One thing we frequently hear from people when buying a new home or when looking for a new home is the concern about proper surface drainage within the first 5-10 feet from a home (backfill zone). This concern is often expressed on both new construction and older homes. The new urban trend of putting homes on smaller lots with more density, yet still having generous home footprints has created some engineering challenges when trying to maintain positive drainage away from a home. As a rule of thumb, about 99% of geotechnical reports and home building guides recommend the following for finished grades outside of a home: 6″ down from top of foundation (TOF) and a minimum of 1′ vertical drop in the first 10′ horizontal (10% slope) (where possible). The key words being “where possible”. As most landscapers, engineers, architects, etc. know it is not always possible to achieve those recommendations given existing constraints. What we try to do as civil engineers when presented with an existing home that has insufficient surface drainage around the building is to look at the entire picture and come up with a long term, low maintenance solution, that is cost effective for the home owner. For example, we first gather accurate survey spot elevations around the entire home and at areas that we anticipate being flow lines for surface drainage away from the house. Our next step is to typically analyze our survey spot elevations and see if we can simply recommend some re-grading adjacent to the home that will help move the surface drainage away from the foundation and into a swale located away from the backfill zone. In many cases, surface drainage adjacent to a home can be drastically improved with some simple (and inexpensive) re-grading adjacent to the home as recommended by a civil engineer. On more complex situations, we look at adding concrete pans and even some basic storm sewer drainage infrastructure such as NDS Drainage Products. Let us know if you are concerned with the drainage adjacent to your home and we’d be happy to schedule a site visit to discuss.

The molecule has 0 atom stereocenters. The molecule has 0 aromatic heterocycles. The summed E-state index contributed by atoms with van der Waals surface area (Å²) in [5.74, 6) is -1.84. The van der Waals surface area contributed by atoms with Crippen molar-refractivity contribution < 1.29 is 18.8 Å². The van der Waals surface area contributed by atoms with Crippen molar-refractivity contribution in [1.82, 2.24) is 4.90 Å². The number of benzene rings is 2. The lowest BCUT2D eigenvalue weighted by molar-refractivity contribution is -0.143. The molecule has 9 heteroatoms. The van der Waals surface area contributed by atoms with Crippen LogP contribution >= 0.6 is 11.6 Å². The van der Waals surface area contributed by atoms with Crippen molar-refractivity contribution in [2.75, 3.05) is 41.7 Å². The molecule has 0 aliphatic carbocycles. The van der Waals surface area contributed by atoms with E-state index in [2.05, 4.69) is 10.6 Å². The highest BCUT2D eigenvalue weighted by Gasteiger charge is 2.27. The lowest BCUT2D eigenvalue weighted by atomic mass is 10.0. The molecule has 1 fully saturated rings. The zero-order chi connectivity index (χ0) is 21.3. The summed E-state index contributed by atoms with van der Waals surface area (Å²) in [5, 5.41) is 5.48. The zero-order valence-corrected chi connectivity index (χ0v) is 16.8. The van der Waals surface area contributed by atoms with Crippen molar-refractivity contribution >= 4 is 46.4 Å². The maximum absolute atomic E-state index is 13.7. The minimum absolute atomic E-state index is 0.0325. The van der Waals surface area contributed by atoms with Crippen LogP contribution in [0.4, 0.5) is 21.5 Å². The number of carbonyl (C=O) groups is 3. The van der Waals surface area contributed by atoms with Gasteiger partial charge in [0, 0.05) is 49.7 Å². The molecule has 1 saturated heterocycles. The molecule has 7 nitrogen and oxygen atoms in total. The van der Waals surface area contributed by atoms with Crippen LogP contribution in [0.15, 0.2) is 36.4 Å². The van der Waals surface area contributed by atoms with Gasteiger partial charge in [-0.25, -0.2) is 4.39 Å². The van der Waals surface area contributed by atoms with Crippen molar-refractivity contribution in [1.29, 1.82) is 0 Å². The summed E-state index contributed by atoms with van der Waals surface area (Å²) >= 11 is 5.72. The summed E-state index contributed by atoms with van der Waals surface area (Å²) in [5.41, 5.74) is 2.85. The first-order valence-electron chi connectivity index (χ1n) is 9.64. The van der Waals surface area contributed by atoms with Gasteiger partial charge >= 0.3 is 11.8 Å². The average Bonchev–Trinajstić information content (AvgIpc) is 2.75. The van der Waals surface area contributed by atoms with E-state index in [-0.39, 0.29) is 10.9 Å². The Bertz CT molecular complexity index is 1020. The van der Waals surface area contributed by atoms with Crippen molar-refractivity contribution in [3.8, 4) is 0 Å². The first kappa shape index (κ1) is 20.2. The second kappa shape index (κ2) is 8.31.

Originally posted 2010-11-19 01:19:30. Republished by Blog Post Promoter